Build trust to avoid legal hassles

Affluent families will need to implement comprehensive estate planning

A recent research report by Oxfam estimated that over the next 20 years, 500 people, consisting of India’s elite, will hand over ₹2.1 trillion to their heirs — a sum larger than the GDP of India, a country of 1.3 billion people. Against this backdrop, there are ground realities of disagreements between siblings over control of businesses after the death of the patriarch, feuds breaking out in the family on account of marital discords, leading to court battles or discord between generations over the family business management and wealth transfer.

Most affluent families will, therefore, need to implement a comprehensive estate plan that would ensure seamless inter-generational transfer of their wealth. Such a plan would necessitate making decisions today to control the events that may unfold tomorrow. This can be done through two succession planning tools — a will and a trust structure.

A will is simply an expression of one’s wishes on paper concerning how and to whom assets are to be distributed in the event of one’s death. The will is acted upon only after one’s death and is also open to legal challenge by disgruntled heirs.

A private trust is a legal structure set up under the Indian Trust Act, 1882, into which a person (called a ‘settlor’) during his/her lifetime can transfer assets (financial or non-financial) to be managed by a person (called a ‘trustee’) for the ultimate benefit of another (called the ‘beneficiaries’). The legal document that creates the trust determines how it will function, along with specifications of all conditions for distributions to be done in the present and future is called a ‘trust deed’.

The key benefits of such a structure are as follows:

Protection of interest

A trust structure can be used to separate ‘ownership’ of an asset from ‘economic interest’, especially where not all family members are involved in the family business. For example, shareholding of the family business could be transferred to one or more private family trusts while entrusting operational control to some family members, but ensuring dividends and other income from the shareholding flows in a pre-defined proportion to all family members. All of this can be agreed and implemented during the lifetime of the patriarch/settlor.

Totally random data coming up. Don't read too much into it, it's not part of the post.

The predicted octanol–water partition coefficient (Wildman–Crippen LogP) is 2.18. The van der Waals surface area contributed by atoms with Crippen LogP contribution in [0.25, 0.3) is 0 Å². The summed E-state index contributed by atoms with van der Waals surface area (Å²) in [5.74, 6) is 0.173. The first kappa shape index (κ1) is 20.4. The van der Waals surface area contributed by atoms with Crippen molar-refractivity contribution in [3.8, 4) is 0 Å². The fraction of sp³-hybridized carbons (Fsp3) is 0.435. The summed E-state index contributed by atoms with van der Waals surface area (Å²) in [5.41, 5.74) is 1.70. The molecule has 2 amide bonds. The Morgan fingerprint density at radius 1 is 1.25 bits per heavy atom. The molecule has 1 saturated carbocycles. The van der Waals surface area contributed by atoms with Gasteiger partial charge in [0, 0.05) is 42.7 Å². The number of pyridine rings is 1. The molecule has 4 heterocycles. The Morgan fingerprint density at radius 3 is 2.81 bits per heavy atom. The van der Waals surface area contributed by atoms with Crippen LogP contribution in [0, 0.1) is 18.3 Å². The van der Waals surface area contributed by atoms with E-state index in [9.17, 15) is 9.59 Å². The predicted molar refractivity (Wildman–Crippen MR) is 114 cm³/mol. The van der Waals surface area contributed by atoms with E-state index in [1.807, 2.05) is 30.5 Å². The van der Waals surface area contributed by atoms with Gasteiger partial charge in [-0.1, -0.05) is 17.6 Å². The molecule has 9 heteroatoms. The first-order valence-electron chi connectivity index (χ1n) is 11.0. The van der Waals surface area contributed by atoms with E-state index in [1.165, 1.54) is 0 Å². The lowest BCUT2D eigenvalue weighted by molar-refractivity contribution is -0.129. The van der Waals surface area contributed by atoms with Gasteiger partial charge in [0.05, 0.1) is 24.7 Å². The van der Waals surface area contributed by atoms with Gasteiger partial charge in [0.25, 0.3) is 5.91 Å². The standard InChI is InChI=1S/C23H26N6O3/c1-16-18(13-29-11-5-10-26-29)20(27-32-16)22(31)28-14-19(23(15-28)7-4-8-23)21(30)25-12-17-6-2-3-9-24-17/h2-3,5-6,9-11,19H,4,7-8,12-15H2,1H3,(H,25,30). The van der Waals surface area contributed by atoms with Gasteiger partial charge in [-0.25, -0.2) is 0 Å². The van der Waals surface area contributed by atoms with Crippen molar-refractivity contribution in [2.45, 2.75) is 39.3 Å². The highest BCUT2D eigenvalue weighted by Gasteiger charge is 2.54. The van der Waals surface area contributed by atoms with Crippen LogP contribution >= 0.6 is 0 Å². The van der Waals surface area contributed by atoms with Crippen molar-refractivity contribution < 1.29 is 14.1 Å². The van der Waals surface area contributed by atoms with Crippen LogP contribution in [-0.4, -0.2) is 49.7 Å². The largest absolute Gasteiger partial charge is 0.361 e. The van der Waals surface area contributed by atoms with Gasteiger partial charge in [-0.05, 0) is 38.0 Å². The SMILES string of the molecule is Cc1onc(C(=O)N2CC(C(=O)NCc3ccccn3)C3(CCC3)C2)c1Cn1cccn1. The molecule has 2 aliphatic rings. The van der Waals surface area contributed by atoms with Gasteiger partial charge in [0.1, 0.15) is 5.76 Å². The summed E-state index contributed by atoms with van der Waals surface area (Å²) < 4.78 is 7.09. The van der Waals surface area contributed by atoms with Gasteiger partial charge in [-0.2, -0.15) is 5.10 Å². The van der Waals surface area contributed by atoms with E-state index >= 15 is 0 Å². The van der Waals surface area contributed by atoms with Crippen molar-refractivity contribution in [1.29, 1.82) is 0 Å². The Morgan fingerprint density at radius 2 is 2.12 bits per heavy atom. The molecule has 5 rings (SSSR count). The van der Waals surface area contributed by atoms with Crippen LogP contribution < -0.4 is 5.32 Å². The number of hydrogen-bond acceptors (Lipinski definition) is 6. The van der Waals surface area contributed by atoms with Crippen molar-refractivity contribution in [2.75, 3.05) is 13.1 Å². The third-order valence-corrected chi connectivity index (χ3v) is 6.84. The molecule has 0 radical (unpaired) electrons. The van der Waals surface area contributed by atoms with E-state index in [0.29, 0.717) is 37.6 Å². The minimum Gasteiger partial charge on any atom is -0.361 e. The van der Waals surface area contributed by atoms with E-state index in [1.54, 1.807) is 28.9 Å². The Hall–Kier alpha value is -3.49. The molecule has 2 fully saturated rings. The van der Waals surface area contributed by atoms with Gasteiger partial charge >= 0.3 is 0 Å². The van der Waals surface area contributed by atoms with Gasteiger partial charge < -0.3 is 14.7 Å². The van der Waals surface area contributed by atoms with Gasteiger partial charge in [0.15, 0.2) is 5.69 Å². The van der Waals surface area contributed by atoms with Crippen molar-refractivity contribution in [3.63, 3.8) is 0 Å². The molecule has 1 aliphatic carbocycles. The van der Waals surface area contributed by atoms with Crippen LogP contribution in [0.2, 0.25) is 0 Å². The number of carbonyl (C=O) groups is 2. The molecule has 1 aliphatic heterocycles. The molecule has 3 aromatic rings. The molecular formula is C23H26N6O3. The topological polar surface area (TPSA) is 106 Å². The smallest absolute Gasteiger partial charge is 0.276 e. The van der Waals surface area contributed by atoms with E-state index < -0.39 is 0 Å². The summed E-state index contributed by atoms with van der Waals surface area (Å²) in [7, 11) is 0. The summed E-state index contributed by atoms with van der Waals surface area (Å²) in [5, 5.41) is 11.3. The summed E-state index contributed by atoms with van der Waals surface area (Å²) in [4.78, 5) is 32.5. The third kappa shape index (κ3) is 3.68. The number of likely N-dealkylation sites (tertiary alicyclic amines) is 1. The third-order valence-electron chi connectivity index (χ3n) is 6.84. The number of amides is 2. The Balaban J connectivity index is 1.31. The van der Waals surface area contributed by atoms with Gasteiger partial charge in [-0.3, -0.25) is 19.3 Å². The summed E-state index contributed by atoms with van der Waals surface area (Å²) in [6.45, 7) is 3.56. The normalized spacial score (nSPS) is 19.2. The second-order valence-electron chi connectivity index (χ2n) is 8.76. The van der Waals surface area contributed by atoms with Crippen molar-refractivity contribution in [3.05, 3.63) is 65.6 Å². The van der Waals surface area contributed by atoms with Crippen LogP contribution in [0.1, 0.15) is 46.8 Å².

Asset protection

A trust can be structured to protect or ‘ring-fence’ assets from creditors and even provide for the welfare of family members who are minors, financially irresponsible or who have special needs. This protection is made possible in an irrevocable trust structure because once assets are transferred to the trust, they no longer legally belong to the settlor, but technically become the legal property of the trust/trustee to hold for the benefit of the beneficiaries.

Legal intervention

A trust formed under a legal structure, once created, is very difficult to challenge in the courts by family members. Apart from this benefit, assets in a trust are seamlessly distributed by trustees to the pre-defined beneficiaries without the need for a probate from the court in the event of untimely death of the settlor.

Philanthropy

A charitable trust is most notably one of the best vehicles for ensuring the benefits of one’s estate, used for charitable or philanthropic purpose in accordance with one’s wishes.

The finest example of the successful working of a charitable trust is of India’s oldest industrial house where free cancer treatment is still being provided to the poor and the needy several decades after the death of its settlor.

Asset management

Trusts can also be a convenient means of having one’s worldwide assets in one holding vehicle, thus simplifying asset management and financial reporting in a tax-efficient manner.

Creation of a trust is highly flexible and is usually always tailor-made to the requirements of the family for which it is created. Obviously, there are costs to be entailed for structuring, setting up and operating the trust which may be a drawback for some, but the long-term benefits far outweigh the costs. A trust structure can be considered when one’s estate is at or above a threshold of ₹5-10 crore, whereas a will may suffice for relatively less complex smaller estates.

The writer is CEO & MD of ASK Wealth Advisors. The views are personal.

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